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Arjuna’s Dharma and Kashmir

Does the end justify the means? Despite centuries of debate, we do not quite know. How is one to decide whether one’s duty towards a ‘greater good’ should take precedence or whether in the performance of that duty, the morality of one’s actions should rank higher?

The Mahabharata provides a thought-provoking suggestion. Moving into battle, a weakness consumes Arjuna as he thinks about the consequences that will follow his actions. He knows that the battle will lead to the death of his brothers, teachers and many others; and he questions whether violence is necessary to achieve justice. That is when Krishna reminds Arjuna of his dharma or duty.

For the greater good, Krishna argues, Arjuna must fight. Krishna goes on to explain that Arjuna’s dharma — both, as a warrior and the oppressed — is more important than his karma as an individual human being. The end goal of the Pandavas was justice. And in pursuit of a higher value such as justice or freedom, Krishna reasons, one must be willing to adopt whatever means are necessary.

For four months now, we have kept Kashmir and its people in a lockdown. Even without offering a legal argument for its decision to annex Kashmir, the Indian government revoked articles 370 and 35A that granted the former state (now a Union Territory) a special status. Under these provisions, Kashmir had its own constitution and could govern itself except for in matters concerning finance, defence, communication, and foreign affairs. However, the central government wanted to establish complete control, in order to boost the local economy, quell terrorist activities, and most important of all, integrate Kashmir into India.

Political integration can be quite a complicated matter. Is it justified? Only if and when it offers a better quality of life without stomping over people’s freedoms. But even then, people’s consent to integrate and the manner in which that change is brought about is more important than the change itself. Due to such complexities surrounding issues of individual choice, freedom, and struggle for power — in practice, integration bears close semblance to colonialism. Both colonialists and integrationists justify their actions on the basis of abstract notions; both tend to adopt methods that are more oppressive than emancipatory. Colonialists, for instance, reasoned that they were participating in a spiritual quest to ‘civilise’ the savages. For the betterment of the natives, the plunder of nations, slavery, white man’s rule, and even violence were considered essential. Integrationists, on the other hand, ascribe to the model values of ‘nationalism’ — one nation, one people; where methodological similarities with colonialism abound, just the white man is replaced by majoritarianism.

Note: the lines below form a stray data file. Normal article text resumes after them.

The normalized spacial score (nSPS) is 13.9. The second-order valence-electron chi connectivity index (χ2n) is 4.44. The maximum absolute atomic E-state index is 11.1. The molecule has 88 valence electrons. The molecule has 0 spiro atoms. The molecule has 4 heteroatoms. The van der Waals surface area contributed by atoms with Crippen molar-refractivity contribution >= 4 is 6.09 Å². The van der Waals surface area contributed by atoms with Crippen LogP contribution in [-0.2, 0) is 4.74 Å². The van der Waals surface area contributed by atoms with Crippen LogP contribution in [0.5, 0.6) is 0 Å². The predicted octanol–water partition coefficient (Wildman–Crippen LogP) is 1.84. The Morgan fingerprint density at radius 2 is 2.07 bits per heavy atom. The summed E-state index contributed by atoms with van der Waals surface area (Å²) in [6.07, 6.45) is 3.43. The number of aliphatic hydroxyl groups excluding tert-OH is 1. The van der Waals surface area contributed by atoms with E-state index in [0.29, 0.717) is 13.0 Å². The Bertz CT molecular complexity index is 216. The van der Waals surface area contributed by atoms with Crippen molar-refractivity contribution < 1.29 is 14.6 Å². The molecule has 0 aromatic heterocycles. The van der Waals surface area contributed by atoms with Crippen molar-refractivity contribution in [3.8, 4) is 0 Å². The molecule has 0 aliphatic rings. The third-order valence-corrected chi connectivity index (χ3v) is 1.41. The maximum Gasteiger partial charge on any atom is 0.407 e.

India’s decision to integrate Kashmir is not new, only more pronounced. A covert process to bring Kashmir into our fold was initiated immediately after the partition, but the 1987 Jammu and Kashmir (J&K) Legislative Assembly election became a watershed moment in our relations. Remarkably, that fateful election had seen the highest ever electoral participation recorded in J&K with about 80 percent votes cast. This was primarily because a few resident Kashmiris had formed independent parties and were contesting on the promise of representing Kashmiri aspirations. However, the central government manipulated results to favour its own candidates. When opposition leaders, many of whom were labelled ‘anti-establishment’, protested against the government’s misconduct, they were put in jail along with their supporters.

Expectedly, Kashmiri people’s faith in India’s democratic process was shaken. They demanded freedom from Indian interference. The next few years were more crucial than ever. But our actions aimed at the integration of Kashmir, eventually, became a catalyst for the Azad-Kashmir movement. Mass protests, military brutality and massacres were common. In his memoir, The Curfewed Night, Basharat Peer has written extensively about the conflict. His reports are unlike the ones we find in mainstream news. Engaging with this alternative-reading of Kashmiri people’s history, I was forced to second-guess Krishna. For the greater good, can violence be justified?

Source: Quartz images